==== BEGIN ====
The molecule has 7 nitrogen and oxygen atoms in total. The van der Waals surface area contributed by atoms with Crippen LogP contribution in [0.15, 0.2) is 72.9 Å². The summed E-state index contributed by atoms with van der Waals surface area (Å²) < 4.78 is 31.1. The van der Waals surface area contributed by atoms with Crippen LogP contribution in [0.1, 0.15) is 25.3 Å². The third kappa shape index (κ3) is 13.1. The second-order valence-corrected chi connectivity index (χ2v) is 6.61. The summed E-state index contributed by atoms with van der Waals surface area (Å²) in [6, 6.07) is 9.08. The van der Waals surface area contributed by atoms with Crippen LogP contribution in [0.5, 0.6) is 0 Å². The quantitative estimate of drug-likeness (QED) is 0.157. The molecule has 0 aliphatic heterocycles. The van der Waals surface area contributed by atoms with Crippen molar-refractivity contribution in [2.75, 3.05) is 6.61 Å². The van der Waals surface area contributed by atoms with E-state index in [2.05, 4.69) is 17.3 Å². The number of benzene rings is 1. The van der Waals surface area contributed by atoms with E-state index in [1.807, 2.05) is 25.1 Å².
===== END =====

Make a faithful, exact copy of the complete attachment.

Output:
The molecule has 7 nitrogen and oxygen atoms in total. The van der Waals surface area contributed by atoms with Crippen LogP contribution in [0.15, 0.2) is 72.9 Å². The summed E-state index contributed by atoms with van der Waals surface area (Å²) < 4.78 is 31.1. The van der Waals surface area contributed by atoms with Crippen LogP contribution in [0.1, 0.15) is 25.3 Å². The third kappa shape index (κ3) is 13.1. The second-order valence-corrected chi connectivity index (χ2v) is 6.61. The summed E-state index contributed by atoms with van der Waals surface area (Å²) in [6, 6.07) is 9.08. The van der Waals surface area contributed by atoms with Crippen LogP contribution in [0.5, 0.6) is 0 Å². The quantitative estimate of drug-likeness (QED) is 0.157. The molecule has 0 aliphatic heterocycles. The van der Waals surface area contributed by atoms with Crippen molar-refractivity contribution in [2.75, 3.05) is 6.61 Å². The van der Waals surface area contributed by atoms with E-state index in [2.05, 4.69) is 17.3 Å². The number of benzene rings is 1. The van der Waals surface area contributed by atoms with E-state index in [1.807, 2.05) is 25.1 Å².